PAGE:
There are seventy-nine species of Materia (sixteen of which are summons) available throughout the game - to be bought, found, won, and sold. Materia comes in five types: magic - which gives the character access to various spells; command - which opens up a new special command - be it "Attack x2" or "Steal"; independent - which influences attributes and provides other constant effects; support - which modifies other equipped Materia - such as the "All" Materia, which gives spells an area effect; and, lastly, summon Materia, which is self-explanatory.
The revolutionary aspect of the Materia system is that it can be equipped on any character, in any order or combination, and be removed or exchanged just as easily.
Nevertheless, the Materia engine is unbalanced, and here's how: as long as it is equipped, Materia gains experience, though it uses a point system different from that of the characters. The crux is that Materia gains experience much more slowly than the characters, and it is necessary to level up Materia in order to coax spells of a higher magnitude from it. And with a veritable deluge of orbs to level up, this task is indeed daunting.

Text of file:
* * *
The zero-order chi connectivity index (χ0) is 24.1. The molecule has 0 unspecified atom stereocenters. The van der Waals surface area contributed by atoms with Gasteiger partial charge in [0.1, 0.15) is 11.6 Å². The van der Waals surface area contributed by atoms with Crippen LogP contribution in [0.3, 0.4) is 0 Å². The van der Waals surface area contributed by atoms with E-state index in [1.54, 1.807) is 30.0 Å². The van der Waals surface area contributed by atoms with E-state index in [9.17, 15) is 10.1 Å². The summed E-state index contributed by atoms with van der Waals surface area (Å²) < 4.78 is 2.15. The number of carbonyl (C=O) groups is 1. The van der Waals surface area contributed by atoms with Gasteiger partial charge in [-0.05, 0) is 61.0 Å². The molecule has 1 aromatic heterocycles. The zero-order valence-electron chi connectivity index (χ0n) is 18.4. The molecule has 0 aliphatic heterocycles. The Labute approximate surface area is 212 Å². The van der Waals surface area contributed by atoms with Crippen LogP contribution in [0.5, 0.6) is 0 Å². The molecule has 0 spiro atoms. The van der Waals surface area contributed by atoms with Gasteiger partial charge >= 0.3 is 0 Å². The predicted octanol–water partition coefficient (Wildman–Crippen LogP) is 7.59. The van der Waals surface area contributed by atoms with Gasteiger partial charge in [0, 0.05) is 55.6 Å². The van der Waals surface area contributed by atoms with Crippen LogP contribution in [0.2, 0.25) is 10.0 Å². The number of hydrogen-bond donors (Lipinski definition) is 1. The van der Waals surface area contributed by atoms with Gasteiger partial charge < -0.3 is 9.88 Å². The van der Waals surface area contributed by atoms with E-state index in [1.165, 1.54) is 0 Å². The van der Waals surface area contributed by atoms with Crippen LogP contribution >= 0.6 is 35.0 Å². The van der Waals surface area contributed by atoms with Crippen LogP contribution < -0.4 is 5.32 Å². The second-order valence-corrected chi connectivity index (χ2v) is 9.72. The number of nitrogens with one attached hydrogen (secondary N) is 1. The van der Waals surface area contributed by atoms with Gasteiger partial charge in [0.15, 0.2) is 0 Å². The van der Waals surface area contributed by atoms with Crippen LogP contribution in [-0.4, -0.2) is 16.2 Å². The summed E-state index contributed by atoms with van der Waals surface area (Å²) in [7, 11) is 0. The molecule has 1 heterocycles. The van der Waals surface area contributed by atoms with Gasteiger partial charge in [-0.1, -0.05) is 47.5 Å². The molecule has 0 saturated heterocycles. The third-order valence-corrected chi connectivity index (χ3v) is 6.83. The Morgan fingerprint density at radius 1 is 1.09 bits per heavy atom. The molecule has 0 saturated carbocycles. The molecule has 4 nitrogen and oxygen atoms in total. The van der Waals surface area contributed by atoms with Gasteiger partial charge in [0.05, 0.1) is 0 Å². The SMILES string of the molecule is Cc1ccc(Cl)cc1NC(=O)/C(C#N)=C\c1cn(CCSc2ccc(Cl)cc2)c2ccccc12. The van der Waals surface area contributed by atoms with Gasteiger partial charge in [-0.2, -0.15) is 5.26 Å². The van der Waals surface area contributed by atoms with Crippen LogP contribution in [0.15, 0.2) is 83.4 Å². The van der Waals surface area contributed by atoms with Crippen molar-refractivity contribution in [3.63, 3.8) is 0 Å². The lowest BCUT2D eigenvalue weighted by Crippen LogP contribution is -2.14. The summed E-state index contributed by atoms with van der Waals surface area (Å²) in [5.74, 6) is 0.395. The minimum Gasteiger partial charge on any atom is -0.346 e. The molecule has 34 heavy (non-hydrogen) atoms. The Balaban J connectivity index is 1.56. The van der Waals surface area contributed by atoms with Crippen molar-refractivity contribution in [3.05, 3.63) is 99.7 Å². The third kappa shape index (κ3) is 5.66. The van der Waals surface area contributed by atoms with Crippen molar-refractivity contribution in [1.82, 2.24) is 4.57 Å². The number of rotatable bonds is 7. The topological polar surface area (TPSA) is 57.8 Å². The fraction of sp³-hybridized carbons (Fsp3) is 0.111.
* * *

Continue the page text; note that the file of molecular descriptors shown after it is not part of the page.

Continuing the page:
Similarly, few species of Materia maintain a degree of usefulness throughout the game's duration - only a smattering is really vital. Leveling up the rest is a chore. Magic Materia will probably be the first to go: I found little use for elemental and status spells, being content to equip my characters with Materia which allowed them to hit harder and more frequently.
Combat always carries a frenetic air, because it runs in semi-real time. I say semi-real because the counter stops for especially lengthy spells (some of the summons take upwards of two minutes to execute, and not all of them are a joy to watch). Otherwise it runs constantly: when you are selecting commands, items, and spells, you run the risk of being attacked. Fortunately, you can slow the overall pace of combat.
Nevertheless, when fighting I frequently fumbled with the menus - they are narrow and show only a few entries at a time. In the heat of battle, it is especially difficult to select specific targets - the direction buttons are dependent on the camera, and when you attempt to select a party member it will usually display the combatants in profile, concealing one behind the others.
The Active Time Battle also gives rise to several "loop" encounters. For example, early in the game the player may encounter "bloatfloats", which occur in groups of five. Being identical, they take turns in consecution. Coupled with their highly damaging special attack and their tendency of targeting a single character, they become deadly. "Battery Caps" occur in sixes and fry your party with their "Four Laser" attack.